Remax balloon pilot David Wakefield said the balloon is actually one of 108 hot air balloons Remax has nationwide, making the Remax balloon fleet the largest in the world. Wakefield was unable to pilot the Remax balloon at ClovisFest this year due to an ankle injury he got the weekend prior when helping a fellow ballooner on landing in the Great Reno Balloon Race. Still, he isn’t one to miss an event like ClovisFest and instead of piloting hung back taking pictures and assisting with lift off.
Also on prominent display this year was the Fresno State blimp, which made its ClovisFest debut.
The blimp is owned by Boling Air Media, the same company the Locklin sold his balloons too.
“The blimp is similar to a hot air balloon so you need to know how to operate a hot air balloon to fly it,” Chris Boling of Boling Air Media said. “Our current pilots Ryan and Trevor. Ryan is a 4500-hour string jet pilot, helicopter pilot, and the whole nine so he has tons of experience but he didn’t have the hot air balloon experience. The two things you really need to fly this blimp are sailboat and hot air balloon experience. You also need to have knowledge of fixed wing and air lobby because you are different from a hot air balloon in the fact that there is navigation capabilities and propulsion. We bought the balloons to train our guys in hot air balloon flying. Basically, it was one of those things where we needed training and needed the tools to do the training and Bob had his balloons for sale. I told him I’d buy them and give him the caveat of being able to still fly them whenever he wanted too.”
Like the hot air balloons, the blimp, called Bulldog One, is filled with cold air before the burner is fired up at about the 60 or 70 percent full mark. Unlike the hot air balloon, the blimp has an engine and steering so its pilots can control take off and landing. Boling said flying is still dependent on weather, however. If it is too windy, he said, the blimp could easily be thrown off course because its max speed is 21 miles an hour. They also don’t fly the blimp when it is too hot.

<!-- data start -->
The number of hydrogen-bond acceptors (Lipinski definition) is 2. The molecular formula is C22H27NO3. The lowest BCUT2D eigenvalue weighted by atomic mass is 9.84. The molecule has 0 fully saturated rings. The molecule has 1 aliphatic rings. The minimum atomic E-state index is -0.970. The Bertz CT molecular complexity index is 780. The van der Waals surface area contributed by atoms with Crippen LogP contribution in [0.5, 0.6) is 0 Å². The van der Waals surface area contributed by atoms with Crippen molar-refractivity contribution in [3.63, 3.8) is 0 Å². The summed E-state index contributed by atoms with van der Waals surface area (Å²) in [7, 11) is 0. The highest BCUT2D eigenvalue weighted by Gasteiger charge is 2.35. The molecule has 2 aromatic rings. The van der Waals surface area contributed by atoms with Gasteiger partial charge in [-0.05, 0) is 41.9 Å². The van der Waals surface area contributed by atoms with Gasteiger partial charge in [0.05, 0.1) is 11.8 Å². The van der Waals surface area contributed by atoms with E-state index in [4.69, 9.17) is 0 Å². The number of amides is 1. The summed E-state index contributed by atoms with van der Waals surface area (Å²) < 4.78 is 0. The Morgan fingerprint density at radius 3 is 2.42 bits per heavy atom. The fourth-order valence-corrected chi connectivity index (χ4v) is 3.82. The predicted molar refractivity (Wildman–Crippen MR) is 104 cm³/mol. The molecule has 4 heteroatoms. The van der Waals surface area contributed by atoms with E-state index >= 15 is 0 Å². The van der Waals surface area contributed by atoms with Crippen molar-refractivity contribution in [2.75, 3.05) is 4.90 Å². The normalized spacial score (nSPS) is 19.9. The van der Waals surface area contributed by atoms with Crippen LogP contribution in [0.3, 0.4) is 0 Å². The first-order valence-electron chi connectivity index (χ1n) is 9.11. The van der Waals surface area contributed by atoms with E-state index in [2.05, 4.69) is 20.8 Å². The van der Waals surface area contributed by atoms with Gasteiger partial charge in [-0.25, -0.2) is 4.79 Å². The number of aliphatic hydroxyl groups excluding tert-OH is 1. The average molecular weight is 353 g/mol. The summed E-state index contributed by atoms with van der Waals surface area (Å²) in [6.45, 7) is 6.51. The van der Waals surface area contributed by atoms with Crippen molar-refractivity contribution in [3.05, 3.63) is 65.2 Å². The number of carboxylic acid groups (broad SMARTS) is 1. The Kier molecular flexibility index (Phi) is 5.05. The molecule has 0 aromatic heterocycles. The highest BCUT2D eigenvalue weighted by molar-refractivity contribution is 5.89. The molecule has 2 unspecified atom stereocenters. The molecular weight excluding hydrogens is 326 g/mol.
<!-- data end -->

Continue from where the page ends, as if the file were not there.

The Bulldog One is a new claim to fame for Fresno State that can now boast it is the only college in the world with its own blimp.
“The thing that is so great for Fresno State as Paul Ladwig, the Associate Athletic Director who worked on this project would say, it’s really really big and its really really red and that is Fresno State,” Boling said. “We wanted to be bold and we wanted to raise the wave as we’re calling it. We wanted to do something that is unique to Fresno and being the only one in college sports to have their own blimp is gigantic.”
Not only is having a blimp to begin with huge, but also the blimp itself rivals the Goodyear blimp in size.
“When this thing inflates it’s about 150 long and 55 tall and 50 feet wide, so the same size as the Goodyear blimp in volume and about 17 feet longer than the MetLife blimps,” Boling said.
Everything that flies is exciting to Boling so he’s thrilled his agency was finally able to get the blimp—a goal they’ve had for the last five years.
“It was a natural progression for us to go into aviation,” Boling said. “I have always been passionate about aviation and aircraft. I love airplanes and I’ve loved anything that flies since I was a little kid and to be able to combine those two, the work with what your passion is, that was the goal behind all this blimp.”